The Place We Occupy

On page 367 of "Science and Health with Key to the Scriptures" Mrs. Eddy writes: "A Christian Scientist occupies the place at this period of which Jesus spoke to his disciples, when he said: 'Ye are the salt of the earth.' 'Ye are the light of the world. A city that is set on an hill cannot be hid.'" This passage came to the thought of one student as he pondered the subject of place, and it revealed to him the nature of his place in the world, and how to demonstrate the true light. These words indicate that a Christian Scientist occupies a mental place, a concept of place different from that held by anyone who believes in matter as real. This place has its basis in the spiritual sense of being, of which the world is largely unaware. The Scientist is striving to maintain the mental attitude which rises from the understanding that God is the one and only power, the sole creator, the infinite cause. Thus, for the Christian Scientist, reality is wholly spiritual; it is eternal, and utterly removed from all suggestions of birth, maturity, decay, and death. From this correct understanding of the truth of being the Christian Scientist draws scientific conclusions as to the spiritual and perfect nature of man, and with similar logic he sees matter as only a false sense, a seeming, a lie. The Christian Scientist knows, then, that his wrestling is not "against flesh and blood," but "against the rulers of the darkness of this world," wrong thinking; and he conquers error by being "strong in the Lord, and in the power of his might."

Because man's real place is in Mind, the Christian Scientist's work is to be a veritable "light of the world" midst the darkness of materialism. Because his consciousness is not yet altogether free from the materiality which dims spiritual reflection, his light may seem at times to be dimmed. Still, what he knows of the truth is in a degree the "light of the world." This light shines forth with its inherent brightness and glory as the student polishes the lens of his thinking. Mortal qualities such as fear, hatred, self-will, self-love, doubt, distrust, and so on, hide the clear light, even as tarnish dulls a metal reflector; but these false traits disappear before the sincere endeavor to cling to his understanding of God, expressed in confidence, love, meekness, unselfishness, faith, and gratitude. Because God imparts such qualities as these, the student has divine support as he learns to prove the beauty of his real character; and he progresses toward victory with the assurance that opposite traits have no real origin, no sanction, and no permanency.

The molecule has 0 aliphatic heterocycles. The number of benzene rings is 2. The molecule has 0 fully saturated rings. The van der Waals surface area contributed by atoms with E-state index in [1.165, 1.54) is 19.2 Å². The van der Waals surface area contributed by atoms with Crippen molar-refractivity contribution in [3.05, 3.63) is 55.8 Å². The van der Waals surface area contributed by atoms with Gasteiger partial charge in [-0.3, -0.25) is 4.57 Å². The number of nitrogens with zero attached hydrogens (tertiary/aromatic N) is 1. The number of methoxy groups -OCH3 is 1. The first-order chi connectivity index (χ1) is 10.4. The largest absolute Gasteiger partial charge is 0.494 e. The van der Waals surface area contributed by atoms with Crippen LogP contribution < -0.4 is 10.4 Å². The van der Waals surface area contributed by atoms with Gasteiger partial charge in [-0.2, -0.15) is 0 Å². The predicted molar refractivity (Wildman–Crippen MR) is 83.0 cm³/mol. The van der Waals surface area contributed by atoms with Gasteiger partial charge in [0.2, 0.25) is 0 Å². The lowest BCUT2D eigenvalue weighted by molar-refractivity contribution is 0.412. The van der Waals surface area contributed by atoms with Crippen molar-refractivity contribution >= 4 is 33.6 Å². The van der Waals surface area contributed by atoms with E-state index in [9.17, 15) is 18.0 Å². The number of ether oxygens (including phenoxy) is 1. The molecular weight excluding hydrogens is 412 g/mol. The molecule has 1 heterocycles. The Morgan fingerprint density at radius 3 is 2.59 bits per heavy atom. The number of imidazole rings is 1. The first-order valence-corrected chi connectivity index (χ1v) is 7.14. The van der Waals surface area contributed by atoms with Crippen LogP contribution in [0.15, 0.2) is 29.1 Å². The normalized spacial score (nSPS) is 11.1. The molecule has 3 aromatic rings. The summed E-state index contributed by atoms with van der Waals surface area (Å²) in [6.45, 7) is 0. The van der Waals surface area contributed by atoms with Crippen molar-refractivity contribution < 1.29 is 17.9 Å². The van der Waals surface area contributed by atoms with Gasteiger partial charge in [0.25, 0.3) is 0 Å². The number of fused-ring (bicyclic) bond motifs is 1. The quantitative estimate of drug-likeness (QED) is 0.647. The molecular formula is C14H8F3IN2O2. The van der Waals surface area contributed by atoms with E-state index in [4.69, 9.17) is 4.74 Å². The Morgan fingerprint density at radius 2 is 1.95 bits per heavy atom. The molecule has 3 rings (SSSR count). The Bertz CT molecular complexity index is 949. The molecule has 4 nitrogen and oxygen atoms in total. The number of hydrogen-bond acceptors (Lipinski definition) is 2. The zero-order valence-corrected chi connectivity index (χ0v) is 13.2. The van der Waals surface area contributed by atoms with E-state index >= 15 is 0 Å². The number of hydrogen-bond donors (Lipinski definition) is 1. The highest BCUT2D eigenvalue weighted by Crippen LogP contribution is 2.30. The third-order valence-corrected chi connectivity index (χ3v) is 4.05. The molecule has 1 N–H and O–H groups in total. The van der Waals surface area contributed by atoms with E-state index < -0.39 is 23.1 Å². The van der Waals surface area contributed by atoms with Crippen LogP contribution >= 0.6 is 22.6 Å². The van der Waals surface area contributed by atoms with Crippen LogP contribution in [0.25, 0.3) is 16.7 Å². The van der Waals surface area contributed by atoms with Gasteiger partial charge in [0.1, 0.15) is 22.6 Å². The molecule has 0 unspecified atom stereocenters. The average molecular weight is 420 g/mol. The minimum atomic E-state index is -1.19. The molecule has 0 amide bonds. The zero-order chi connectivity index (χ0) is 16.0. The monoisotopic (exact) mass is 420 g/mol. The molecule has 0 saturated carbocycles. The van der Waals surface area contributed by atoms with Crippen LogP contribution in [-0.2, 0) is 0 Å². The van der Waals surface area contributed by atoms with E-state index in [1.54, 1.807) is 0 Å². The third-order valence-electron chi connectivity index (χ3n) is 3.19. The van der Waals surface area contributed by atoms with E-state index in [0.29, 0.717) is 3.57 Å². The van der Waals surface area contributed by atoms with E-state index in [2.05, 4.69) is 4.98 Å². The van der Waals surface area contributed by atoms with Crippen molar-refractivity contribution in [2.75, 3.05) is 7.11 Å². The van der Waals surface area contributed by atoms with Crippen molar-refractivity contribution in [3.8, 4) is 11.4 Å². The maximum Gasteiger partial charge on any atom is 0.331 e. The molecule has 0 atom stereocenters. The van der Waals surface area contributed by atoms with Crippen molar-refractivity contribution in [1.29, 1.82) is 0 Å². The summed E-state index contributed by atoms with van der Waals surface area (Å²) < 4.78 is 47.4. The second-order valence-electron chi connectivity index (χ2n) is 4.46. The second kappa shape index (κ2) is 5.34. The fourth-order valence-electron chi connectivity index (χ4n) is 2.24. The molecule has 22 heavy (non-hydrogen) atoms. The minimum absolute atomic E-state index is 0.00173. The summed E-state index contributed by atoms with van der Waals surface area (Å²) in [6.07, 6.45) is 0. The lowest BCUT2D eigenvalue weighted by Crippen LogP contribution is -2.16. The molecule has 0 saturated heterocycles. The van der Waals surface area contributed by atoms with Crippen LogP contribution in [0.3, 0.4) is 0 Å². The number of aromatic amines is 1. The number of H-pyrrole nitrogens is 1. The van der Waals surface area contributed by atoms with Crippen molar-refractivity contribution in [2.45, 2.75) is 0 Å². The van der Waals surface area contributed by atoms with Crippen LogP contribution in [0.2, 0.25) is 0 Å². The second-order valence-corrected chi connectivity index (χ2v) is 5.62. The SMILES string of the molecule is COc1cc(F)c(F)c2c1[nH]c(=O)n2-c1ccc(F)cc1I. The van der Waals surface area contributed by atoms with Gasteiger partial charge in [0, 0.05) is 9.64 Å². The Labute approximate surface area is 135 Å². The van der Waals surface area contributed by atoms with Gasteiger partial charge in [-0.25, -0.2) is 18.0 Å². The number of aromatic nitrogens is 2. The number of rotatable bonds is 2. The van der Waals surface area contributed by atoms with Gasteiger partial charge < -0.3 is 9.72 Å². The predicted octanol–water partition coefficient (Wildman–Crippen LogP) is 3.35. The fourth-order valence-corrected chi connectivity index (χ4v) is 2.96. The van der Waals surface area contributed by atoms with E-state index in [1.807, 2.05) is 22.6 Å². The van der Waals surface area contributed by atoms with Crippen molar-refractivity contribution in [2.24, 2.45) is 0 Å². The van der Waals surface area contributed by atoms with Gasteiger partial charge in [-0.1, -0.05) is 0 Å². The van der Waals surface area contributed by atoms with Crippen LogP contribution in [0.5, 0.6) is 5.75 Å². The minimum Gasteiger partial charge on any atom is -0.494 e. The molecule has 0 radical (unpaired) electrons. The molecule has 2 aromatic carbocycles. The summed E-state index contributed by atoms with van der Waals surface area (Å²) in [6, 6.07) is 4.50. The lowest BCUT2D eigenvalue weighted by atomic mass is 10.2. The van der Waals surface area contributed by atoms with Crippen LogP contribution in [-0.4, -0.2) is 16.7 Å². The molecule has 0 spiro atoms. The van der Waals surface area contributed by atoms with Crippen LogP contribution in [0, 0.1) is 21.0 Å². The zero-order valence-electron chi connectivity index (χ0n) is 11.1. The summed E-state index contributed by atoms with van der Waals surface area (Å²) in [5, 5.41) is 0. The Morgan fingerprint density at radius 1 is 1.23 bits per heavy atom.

A Christian Scientist's place, then, is his realization of true being, which includes a realization of the perfect universe wherein love is brotherly. How does this spiritual understanding manifest itself in what is known humanly as a place, work, or situation? The answer to this question will be found in considering what the world needs, what the world asks of the individual who would have a place in its activity. The world stands in continuous need of such divine qualities as wisdom, discernment, alertness, devotion, zeal, and all similar blessings which come to man from God, divine Mind. It needs these qualities as they are embodied individually and expressed actively in usefulness of some sort. Fundamentally speaking, the need is not for home-makers, stenographers, writers, manufacturers; the real need is for each to bring to bear upon his appointed task the influence of God-inspired thinking. For this reason a Christian Scientist is in his right place when he practices his religion with regard for the work at hand. His right place is "set on an hill" of spiritual thinking. To such a one there can be no phenomenon of mortal sense called unemployment or displacement. A Christian Scientist has enlisted on the side of the truth about God, the universe, and man, and this truth has to be known and lived continuously. So he constantly employs Godlike qualities. Through prayer and growth in grace he shows forth a growing understanding of what Christianity means. This activity is his work.

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True Power
September 2, 1933

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